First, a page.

We often picture home as a physical place, marked by wooden front doors and childhood bedrooms. Ask anyone, though, and they’ll tell you that places are important because of our own emotional attachments: “This cul-de-sac held my childhood,” they’ll say; “these kitchen tables are imbued with family.” We construct our homes around the connections we treasure.

Home is also broader than these intimate spaces. We refer to cities and countries as home, to activities and groups. We might feel most at home writing poetry in bed or taking a road trip with close friends. Our homes may be the places where we have spent our whole lives or only a few weeks. So I’ll venture that the real idea of home is about safety, familiarity and the knowledge that there are people you love who love you. Built both by ourselves and others, home is a space where we gather support and strength to face the confusing challenges that await outside.

To understand the rise of so-called identity politics across the country, the concept of home is especially important. Calls for political engagement over emotional activism have amplified. Protests, both on and off campus, have been ridiculed, or, at best, tolerated, by politicos who declare that political influence is paramount. Instead of making posters, why not spend an hour calling your representatives? Why not prioritize working on campaigns or getting people elected? Progress, the argument goes, must be oriented around the pursuit of winning elections and changing government policy; the most effective avenue must be the most tangibly productive.

These arguments sharply discount the impact that protest movements have had upon the sociopolitical landscape already: Hunger strikes were vital to the women’s rights movement both in the U.S. and abroad; Black Lives Matter has brought police brutality and criminal justice, issues that were covered by silence, into the national conversation. History shows that we need both: the radicals and the moderates, the idealists and the pragmatists, the protesters and the candidates for office. Work outside the system brings less-recognized issues to the forefront within it.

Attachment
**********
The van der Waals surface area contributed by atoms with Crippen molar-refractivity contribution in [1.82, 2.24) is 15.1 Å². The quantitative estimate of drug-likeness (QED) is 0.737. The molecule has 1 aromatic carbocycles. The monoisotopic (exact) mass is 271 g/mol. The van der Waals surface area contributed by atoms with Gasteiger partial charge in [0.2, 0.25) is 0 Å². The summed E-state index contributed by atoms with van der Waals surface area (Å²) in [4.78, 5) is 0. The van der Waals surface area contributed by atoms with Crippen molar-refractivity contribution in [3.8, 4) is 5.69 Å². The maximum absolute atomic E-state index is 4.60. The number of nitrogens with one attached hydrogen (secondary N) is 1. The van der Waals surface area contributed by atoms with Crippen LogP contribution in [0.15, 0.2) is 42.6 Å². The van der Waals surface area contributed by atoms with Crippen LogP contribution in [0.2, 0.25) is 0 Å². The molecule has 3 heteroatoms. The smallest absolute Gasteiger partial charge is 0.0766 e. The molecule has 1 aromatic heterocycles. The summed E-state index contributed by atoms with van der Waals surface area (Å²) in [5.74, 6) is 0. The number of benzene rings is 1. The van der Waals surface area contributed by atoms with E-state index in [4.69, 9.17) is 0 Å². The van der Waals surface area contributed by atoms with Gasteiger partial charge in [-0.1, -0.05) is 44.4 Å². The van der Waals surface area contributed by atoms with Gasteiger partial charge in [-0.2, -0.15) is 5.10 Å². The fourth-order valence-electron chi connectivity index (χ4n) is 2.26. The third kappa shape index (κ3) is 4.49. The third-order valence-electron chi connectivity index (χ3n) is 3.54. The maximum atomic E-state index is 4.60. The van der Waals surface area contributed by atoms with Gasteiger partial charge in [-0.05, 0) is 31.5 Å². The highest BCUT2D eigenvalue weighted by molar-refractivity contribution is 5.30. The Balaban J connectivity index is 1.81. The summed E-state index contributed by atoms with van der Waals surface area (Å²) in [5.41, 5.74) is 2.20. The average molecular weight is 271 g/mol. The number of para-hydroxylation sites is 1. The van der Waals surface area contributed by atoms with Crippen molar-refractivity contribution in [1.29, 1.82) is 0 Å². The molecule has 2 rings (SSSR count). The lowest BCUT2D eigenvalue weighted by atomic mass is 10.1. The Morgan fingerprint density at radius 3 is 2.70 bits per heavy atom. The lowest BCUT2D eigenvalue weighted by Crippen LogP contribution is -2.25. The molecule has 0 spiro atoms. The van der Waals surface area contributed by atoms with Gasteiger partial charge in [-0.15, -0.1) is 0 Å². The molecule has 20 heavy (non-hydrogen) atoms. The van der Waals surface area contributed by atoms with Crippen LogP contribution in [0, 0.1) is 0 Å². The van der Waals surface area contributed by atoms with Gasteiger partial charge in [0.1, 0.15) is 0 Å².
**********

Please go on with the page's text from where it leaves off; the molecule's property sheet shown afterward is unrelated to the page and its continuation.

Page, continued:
These two forms of engagement are not mutually exclusive but often, in fact, mutually reinforcing. Those most aware of injustice are more likely to be invested in changing the status quo.

Yet, regardless of the cost-benefit analysis applied to the ultimate impact of this kind of activist politics, protest movements are also vital for creating a home, a space where individuals seeking change can find community and support. Engaging in the kind of political influence that institutionalists seek presupposes that we all arrive at the table on an equal playing field. In reality, the traditional political sphere is an exclusive world often inaccessible to the people who need change most.

In the several years I have spent in political organizing, I found increasingly that politics is more about who you know than how hard you work, and, for people who lack those connections, the landscape can be exhausting. Moreover, these spaces are often not just discouraging but also actively antagonistic: Female staffers on campaigns and in government can face sexual harassment and assault with little recourse, while minorities remain foot soldiers meant to round up votes from their respective populations. For some people, especially white males, institutional politics has always been a home, where those in power are provided help up the ladder to success.

For others, that ladder doesn’t exist. Protest politics then becomes especially important as a place of collective power for those who are voiceless in traditional institutions. The act of protest itself is one of the most important forms of political resistance for those who face silencing struggles in daily life, whose difficulties — whether poverty or racism, gender discrimination or the threat of deportation — do not stop at a front porch.

I have not always participated in protest activism. As someone who is usually introverted, it is not my preference to raise my voice in a chant or walk amidst masses of people I may not know. But some of the moments when I have felt most at home have been in the streets, finding strength as I held hands with suitemates and displaying banners with friends, knowing that the people in that crowd, in that moment, stood behind me. There is a sense of simultaneous safety and power found in solidarity that is often absent in political spaces, where I have felt both preyed upon and unwelcome.

Achieving the progress we seek can look like knocking on doors, and it can look like home.

Liana Wang is a sophomore in Davenport College. Contact her at liana.wang@yale.edu .